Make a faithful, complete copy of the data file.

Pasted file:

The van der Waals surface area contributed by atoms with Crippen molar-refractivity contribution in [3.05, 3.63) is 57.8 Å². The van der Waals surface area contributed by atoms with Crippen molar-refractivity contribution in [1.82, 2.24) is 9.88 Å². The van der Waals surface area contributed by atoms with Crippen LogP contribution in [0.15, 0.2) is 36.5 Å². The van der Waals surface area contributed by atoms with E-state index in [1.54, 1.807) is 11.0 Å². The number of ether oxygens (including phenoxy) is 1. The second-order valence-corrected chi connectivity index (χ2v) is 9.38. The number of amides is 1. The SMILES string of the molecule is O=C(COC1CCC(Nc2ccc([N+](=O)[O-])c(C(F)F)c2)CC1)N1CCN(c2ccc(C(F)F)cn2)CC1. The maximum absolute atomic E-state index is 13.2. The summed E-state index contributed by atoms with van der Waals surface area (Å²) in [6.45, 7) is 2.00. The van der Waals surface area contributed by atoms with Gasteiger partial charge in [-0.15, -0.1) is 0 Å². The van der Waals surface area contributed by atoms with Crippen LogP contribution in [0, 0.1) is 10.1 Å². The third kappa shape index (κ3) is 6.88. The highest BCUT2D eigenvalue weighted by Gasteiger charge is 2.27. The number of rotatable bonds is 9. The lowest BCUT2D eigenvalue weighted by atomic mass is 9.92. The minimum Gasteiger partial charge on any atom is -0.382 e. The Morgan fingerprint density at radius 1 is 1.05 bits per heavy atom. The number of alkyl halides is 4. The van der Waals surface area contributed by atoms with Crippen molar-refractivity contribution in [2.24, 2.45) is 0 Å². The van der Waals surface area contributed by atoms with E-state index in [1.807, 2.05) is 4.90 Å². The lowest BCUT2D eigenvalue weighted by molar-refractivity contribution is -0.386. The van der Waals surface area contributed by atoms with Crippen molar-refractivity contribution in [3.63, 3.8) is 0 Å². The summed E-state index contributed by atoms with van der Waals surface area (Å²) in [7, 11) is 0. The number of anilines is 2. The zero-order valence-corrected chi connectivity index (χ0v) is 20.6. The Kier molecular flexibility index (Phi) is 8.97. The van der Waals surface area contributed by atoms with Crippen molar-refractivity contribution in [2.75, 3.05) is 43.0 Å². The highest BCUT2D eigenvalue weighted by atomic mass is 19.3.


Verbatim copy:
The van der Waals surface area contributed by atoms with Crippen molar-refractivity contribution in [3.05, 3.63) is 57.8 Å². The van der Waals surface area contributed by atoms with Crippen molar-refractivity contribution in [1.82, 2.24) is 9.88 Å². The van der Waals surface area contributed by atoms with Crippen LogP contribution in [0.15, 0.2) is 36.5 Å². The van der Waals surface area contributed by atoms with E-state index in [1.54, 1.807) is 11.0 Å². The number of ether oxygens (including phenoxy) is 1. The second-order valence-corrected chi connectivity index (χ2v) is 9.38. The number of amides is 1. The SMILES string of the molecule is O=C(COC1CCC(Nc2ccc([N+](=O)[O-])c(C(F)F)c2)CC1)N1CCN(c2ccc(C(F)F)cn2)CC1. The maximum absolute atomic E-state index is 13.2. The summed E-state index contributed by atoms with van der Waals surface area (Å²) in [6.45, 7) is 2.00. The van der Waals surface area contributed by atoms with Gasteiger partial charge in [-0.15, -0.1) is 0 Å². The van der Waals surface area contributed by atoms with Crippen LogP contribution in [0, 0.1) is 10.1 Å². The third kappa shape index (κ3) is 6.88. The highest BCUT2D eigenvalue weighted by Gasteiger charge is 2.27. The number of rotatable bonds is 9. The lowest BCUT2D eigenvalue weighted by atomic mass is 9.92. The minimum Gasteiger partial charge on any atom is -0.382 e. The Morgan fingerprint density at radius 1 is 1.05 bits per heavy atom. The number of alkyl halides is 4. The van der Waals surface area contributed by atoms with Crippen molar-refractivity contribution in [2.24, 2.45) is 0 Å². The van der Waals surface area contributed by atoms with E-state index in [1.807, 2.05) is 4.90 Å². The lowest BCUT2D eigenvalue weighted by molar-refractivity contribution is -0.386. The van der Waals surface area contributed by atoms with Crippen molar-refractivity contribution in [3.63, 3.8) is 0 Å². The summed E-state index contributed by atoms with van der Waals surface area (Å²) in [7, 11) is 0. The number of anilines is 2. The zero-order valence-corrected chi connectivity index (χ0v) is 20.6. The Kier molecular flexibility index (Phi) is 8.97. The van der Waals surface area contributed by atoms with Crippen molar-refractivity contribution in [2.75, 3.05) is 43.0 Å². The highest BCUT2D eigenvalue weighted by atomic mass is 19.3.